We’ve all done enough tastings before to know that colour can tell us quite a bit about the wine in the glass, including grape variety, age or, sometimes even, climate. But we can also be fooled by the colour of the wine. The Color of Odors was a famous study in 2001 at the University of Bordeaux in which they gave the participants a red and a white, then a few days later they gave them a red and a red-coloured-white. The descriptors were remarkably similar for the red and the red-coloured-white a few days later, leading to many celebratory headlines in the press stating that wine experts can’t tell between red and white wine. But is that fair? Does that mean we can’t tell the difference? Not in Janice’s view.

    Janice ran a similar test with three rosé wines, but one was a fake rosé. Only people with prior wine tasting knowledge were tricked by the colour change. It shows that the brain is actively making predictions, and those that are using their experience. She pointed that The Fat Duck restaurant plays on the same theme. The dish of Beetroot and Orange Jelly messes with the predictive behaviour of the brain by using golden beetroot and blood orange. The colours are the other way around to what the customer is expecting.

    Sound matters 

    Her PhD was based on how music can alter flavour perception. Sound level can determine what people eat, what they order, or what the food tastes like. Her research showed that when a bar was louder, people drank more and faster. The genre can also change purchasing behaviour. People will pay more when classical or jazz music is played compared with pop music. People are primed with the idea of luxury. It was hard at this point not to think of my business partner, Francois, and his insistence on playing Jazz Manouche at our French restaurant in Primrose Hill. It certainly sets the scene.

    She’s convinced that music and wine pairing is a thing. Don’t wine writers often use music in tasting notes or as a descriptor?

    Janice and her team ran an experiment with string music and woodwind music and asked her participants to tell them which they associated with white wine and which was red? People found that string music matched with high end reds, and the flute music with white wines. We have examples of this in hospitality already. Krug makes a big point of their wine and music matching, and the aforementioned The Fat Duck has their famous Sounds of the Sea dish in which customers listen to waves on the shore on iPods as they tuck in. So, do we need to think more creatively about how to incorporate music into a meal? A further experiment at Mugaritz restaurant used pressure pads in the specially designed dishes, so that the music started when the serving dishes were taken away. Janice holds that it’s not just adding to the theatre, the sensory elevation adds to the enjoyment of the meal.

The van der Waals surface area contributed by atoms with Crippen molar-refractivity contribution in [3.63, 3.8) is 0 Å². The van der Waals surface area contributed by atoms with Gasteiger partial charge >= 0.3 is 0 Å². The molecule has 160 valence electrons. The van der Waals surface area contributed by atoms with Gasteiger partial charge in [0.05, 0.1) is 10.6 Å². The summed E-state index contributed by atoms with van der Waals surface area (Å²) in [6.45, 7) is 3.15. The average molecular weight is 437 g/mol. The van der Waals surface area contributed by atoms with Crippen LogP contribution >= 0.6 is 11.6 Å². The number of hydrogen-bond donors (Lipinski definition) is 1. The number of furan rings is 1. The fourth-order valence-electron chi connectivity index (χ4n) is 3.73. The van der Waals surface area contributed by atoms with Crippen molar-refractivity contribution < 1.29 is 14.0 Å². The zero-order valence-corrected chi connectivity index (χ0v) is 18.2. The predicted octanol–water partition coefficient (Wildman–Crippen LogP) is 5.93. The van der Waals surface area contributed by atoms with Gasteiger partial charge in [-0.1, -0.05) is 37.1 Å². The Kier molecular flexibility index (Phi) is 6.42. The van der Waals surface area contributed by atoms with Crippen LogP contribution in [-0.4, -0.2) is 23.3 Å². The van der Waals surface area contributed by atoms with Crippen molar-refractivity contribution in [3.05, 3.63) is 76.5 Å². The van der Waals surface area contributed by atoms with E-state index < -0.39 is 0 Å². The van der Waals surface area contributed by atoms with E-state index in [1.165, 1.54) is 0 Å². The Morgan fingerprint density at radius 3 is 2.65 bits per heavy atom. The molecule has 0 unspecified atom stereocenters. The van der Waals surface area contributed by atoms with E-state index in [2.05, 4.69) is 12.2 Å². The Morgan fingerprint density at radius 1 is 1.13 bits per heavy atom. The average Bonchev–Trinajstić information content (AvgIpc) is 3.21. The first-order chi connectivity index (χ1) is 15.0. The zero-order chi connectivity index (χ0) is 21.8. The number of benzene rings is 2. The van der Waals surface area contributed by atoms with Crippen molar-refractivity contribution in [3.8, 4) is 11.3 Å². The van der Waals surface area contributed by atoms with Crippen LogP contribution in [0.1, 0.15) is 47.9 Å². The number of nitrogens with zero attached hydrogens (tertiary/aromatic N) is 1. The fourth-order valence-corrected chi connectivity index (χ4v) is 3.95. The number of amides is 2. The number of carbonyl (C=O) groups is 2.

Touch matters 

    During her PhD she conducted an experiment over two separate dinners in Oxford. Everything was kept identical, other than one set of customers ate with heavier cutlery, the other with lighter cutlery. Those using heavier cutlery were happy to pay more. Our friends at The Fat Duck have a dessert where the spoon is wrapped in soft fur to accentuate the soft, light, and fluffy textures of the dish. Are we now all starting to think more about what wine glasses we’ve got in the cupboards?

    Sadly we only had Janice for a short allotted time, but this was a fascinating and thought-provoking session. The themes raised were something I’m keen – and I think any sommelier worth their salt should be keen – to learn more about.

    Dr Janice Wang Qian

    The Somm’s Edition of the Spanish Wine Academy by Ramon Bilbao was streamed live on June 22nd2021.  You can watch the entire discussion on the Spanish Wine Academy’s YouTube channel.

    Anyone interested in learning more, check out Neuroenology by Gordon Shepherd, a popular book for sommeliers, by clicking here